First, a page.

October 20, 2003, Extra Credit
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October 20, 2003
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 October 17
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Reading First Program Has Mom "Thrilled" As Her Daughter Becomes "A Voracious Reader"

Following are excerpts from a recent article in the Arizona Republic:

"Eight-year-old Paola Arteaga's library card shows the third-grader is becoming a voracious reader. And her mother, Susana Cabrera, credits Reading First, a multimillion-dollar federal reading initiative launched this fall that aims to have third-graders reading at fourth-grade levels by the end of the school year. Part of President Bush's No Child Left Behind initiative, Reading First will bring about $105 million to Arizona schools over six years. 'I'm thrilled with this program because it is nurturing a love of literature in my daughter,' Cabrera said."

"Arizona became one of the first states to secure Reading First grants. The program, which will get the federal funding over six years, is backed by AZ Reads, the state's first statewide reading initiative. Nearly 28,000 Arizona students will participate in the program, including students from 12 Valley school districts. Many of the schools share demographics similar to Lowell's, where more than 90 percent of the students are on free or reduced-price lunch and 85 percent of the students hail from homes where English is a second language. Arizona educators view the Reading First program as critical because studies show that kids who can't read by the third grade rarely get up to speed later and often drop out. What's more, third grade marks the first time students take the Arizona Instrument to Measure Standards (AIMS) test, and recent scores showed about 30 percent of them failed to meet the state standard for reading. 'That's not the kind of news any teacher or parent wants to hear,' Lake said. 'So we're thrilled to have the financial support to provide additional assistance to struggling students.'"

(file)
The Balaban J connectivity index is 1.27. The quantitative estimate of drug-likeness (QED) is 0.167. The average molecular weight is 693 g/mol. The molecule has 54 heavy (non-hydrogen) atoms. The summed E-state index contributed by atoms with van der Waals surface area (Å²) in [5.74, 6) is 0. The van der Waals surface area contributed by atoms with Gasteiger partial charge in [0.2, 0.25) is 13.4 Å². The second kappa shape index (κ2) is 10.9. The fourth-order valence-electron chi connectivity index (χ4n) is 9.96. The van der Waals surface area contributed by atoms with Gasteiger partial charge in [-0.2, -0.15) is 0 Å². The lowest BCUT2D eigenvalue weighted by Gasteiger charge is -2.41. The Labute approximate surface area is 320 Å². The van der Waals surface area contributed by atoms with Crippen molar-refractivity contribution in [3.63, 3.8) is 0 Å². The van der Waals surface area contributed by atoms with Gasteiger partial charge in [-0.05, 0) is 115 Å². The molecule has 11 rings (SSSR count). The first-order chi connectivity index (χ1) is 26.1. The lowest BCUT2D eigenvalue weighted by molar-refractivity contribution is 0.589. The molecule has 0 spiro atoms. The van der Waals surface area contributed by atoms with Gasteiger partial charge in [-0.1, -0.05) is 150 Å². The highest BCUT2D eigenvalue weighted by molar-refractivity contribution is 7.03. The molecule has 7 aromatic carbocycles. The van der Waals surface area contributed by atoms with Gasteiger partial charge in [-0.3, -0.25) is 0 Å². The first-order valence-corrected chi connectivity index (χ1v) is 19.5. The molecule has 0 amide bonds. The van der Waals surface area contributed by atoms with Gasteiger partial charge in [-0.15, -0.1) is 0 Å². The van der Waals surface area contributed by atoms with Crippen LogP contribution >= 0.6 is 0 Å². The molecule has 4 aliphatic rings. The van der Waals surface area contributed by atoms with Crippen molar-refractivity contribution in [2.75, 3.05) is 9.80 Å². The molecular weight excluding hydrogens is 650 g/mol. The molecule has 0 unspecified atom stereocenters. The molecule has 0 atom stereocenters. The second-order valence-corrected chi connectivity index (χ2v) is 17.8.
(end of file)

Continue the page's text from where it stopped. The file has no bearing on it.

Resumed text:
"Schools had to demonstrate high poverty levels and low reading achievement to qualify for the federal grants. This year, those that made the cut will share more than $14 million, said Marie Mancuso, director of AZ Reads. The three-year grants pay for reading specialists, classroom materials, tutoring programs and teacher training. Teachers are trained in five key reading areas: phonemic awareness, phonics, fluency, vocabulary and comprehension. After assessment teams identify students' weaknesses, teachers separate them into skill-based learning groups to target those areas. Frequent quick assessments are also part of the plan, with those who don't make the expected gains pulled out for intensive before- and after-school tutoring."


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Last Modified: 03/10/2008